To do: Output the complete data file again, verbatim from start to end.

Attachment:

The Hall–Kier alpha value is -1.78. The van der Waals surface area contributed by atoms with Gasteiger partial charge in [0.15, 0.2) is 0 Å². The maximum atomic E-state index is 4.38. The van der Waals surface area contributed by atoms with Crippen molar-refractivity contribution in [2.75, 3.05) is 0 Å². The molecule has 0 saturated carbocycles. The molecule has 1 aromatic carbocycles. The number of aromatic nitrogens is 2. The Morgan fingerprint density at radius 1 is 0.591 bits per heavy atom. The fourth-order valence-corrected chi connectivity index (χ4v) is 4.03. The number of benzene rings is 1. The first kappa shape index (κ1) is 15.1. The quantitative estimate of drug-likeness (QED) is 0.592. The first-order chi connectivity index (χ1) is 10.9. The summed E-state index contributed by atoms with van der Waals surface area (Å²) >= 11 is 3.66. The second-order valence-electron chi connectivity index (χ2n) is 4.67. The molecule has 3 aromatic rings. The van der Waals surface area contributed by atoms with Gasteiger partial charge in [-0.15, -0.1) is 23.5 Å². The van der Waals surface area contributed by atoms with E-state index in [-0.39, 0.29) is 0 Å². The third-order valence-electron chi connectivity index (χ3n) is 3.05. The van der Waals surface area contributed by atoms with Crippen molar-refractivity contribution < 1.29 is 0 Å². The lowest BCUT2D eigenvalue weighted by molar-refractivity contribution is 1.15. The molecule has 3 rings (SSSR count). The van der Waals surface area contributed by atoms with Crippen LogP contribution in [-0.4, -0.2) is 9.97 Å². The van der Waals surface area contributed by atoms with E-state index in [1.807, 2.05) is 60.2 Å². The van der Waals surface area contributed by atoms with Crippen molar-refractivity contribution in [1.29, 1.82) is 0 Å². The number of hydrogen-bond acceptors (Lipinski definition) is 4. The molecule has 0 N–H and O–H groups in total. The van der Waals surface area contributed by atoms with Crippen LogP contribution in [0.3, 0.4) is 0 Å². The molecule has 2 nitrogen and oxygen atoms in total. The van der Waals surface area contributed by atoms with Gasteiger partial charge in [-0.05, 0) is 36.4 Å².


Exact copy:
The Hall–Kier alpha value is -1.78. The van der Waals surface area contributed by atoms with Gasteiger partial charge in [0.15, 0.2) is 0 Å². The maximum atomic E-state index is 4.38. The van der Waals surface area contributed by atoms with Crippen molar-refractivity contribution in [2.75, 3.05) is 0 Å². The molecule has 0 saturated carbocycles. The molecule has 1 aromatic carbocycles. The number of aromatic nitrogens is 2. The Morgan fingerprint density at radius 1 is 0.591 bits per heavy atom. The fourth-order valence-corrected chi connectivity index (χ4v) is 4.03. The number of benzene rings is 1. The first kappa shape index (κ1) is 15.1. The quantitative estimate of drug-likeness (QED) is 0.592. The first-order chi connectivity index (χ1) is 10.9. The summed E-state index contributed by atoms with van der Waals surface area (Å²) >= 11 is 3.66. The second-order valence-electron chi connectivity index (χ2n) is 4.67. The molecule has 3 aromatic rings. The van der Waals surface area contributed by atoms with Gasteiger partial charge in [-0.15, -0.1) is 23.5 Å². The van der Waals surface area contributed by atoms with E-state index in [-0.39, 0.29) is 0 Å². The third-order valence-electron chi connectivity index (χ3n) is 3.05. The van der Waals surface area contributed by atoms with Crippen molar-refractivity contribution < 1.29 is 0 Å². The lowest BCUT2D eigenvalue weighted by molar-refractivity contribution is 1.15. The molecule has 3 rings (SSSR count). The van der Waals surface area contributed by atoms with Crippen LogP contribution in [-0.4, -0.2) is 9.97 Å². The van der Waals surface area contributed by atoms with E-state index in [1.807, 2.05) is 60.2 Å². The van der Waals surface area contributed by atoms with Crippen molar-refractivity contribution in [1.29, 1.82) is 0 Å². The number of hydrogen-bond acceptors (Lipinski definition) is 4. The molecule has 0 N–H and O–H groups in total. The van der Waals surface area contributed by atoms with Crippen LogP contribution in [0.3, 0.4) is 0 Å². The molecule has 2 nitrogen and oxygen atoms in total. The van der Waals surface area contributed by atoms with Gasteiger partial charge in [-0.05, 0) is 36.4 Å².